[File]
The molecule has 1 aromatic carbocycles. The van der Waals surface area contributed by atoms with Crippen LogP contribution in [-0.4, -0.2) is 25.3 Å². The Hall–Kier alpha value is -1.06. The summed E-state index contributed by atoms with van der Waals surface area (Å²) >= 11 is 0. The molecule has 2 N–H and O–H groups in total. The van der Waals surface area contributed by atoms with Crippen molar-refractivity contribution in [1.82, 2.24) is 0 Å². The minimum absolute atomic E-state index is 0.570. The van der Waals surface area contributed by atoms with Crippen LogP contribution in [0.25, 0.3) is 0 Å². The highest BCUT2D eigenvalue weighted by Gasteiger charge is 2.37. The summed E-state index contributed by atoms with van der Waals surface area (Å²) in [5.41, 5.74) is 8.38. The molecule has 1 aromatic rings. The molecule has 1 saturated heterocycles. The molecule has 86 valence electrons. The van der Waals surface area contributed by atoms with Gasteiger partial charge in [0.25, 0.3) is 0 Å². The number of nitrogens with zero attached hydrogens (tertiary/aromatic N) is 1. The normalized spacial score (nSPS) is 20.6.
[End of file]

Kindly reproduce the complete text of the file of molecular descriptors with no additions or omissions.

The molecule has 1 aromatic carbocycles. The van der Waals surface area contributed by atoms with Crippen LogP contribution in [-0.4, -0.2) is 25.3 Å². The Hall–Kier alpha value is -1.06. The summed E-state index contributed by atoms with van der Waals surface area (Å²) >= 11 is 0. The molecule has 2 N–H and O–H groups in total. The van der Waals surface area contributed by atoms with Crippen molar-refractivity contribution in [1.82, 2.24) is 0 Å². The minimum absolute atomic E-state index is 0.570. The van der Waals surface area contributed by atoms with Crippen LogP contribution in [0.25, 0.3) is 0 Å². The highest BCUT2D eigenvalue weighted by Gasteiger charge is 2.37. The summed E-state index contributed by atoms with van der Waals surface area (Å²) in [5.41, 5.74) is 8.38. The molecule has 1 aromatic rings. The molecule has 1 saturated heterocycles. The molecule has 86 valence electrons. The van der Waals surface area contributed by atoms with Gasteiger partial charge in [0.25, 0.3) is 0 Å². The number of nitrogens with zero attached hydrogens (tertiary/aromatic N) is 1. The normalized spacial score (nSPS) is 20.6.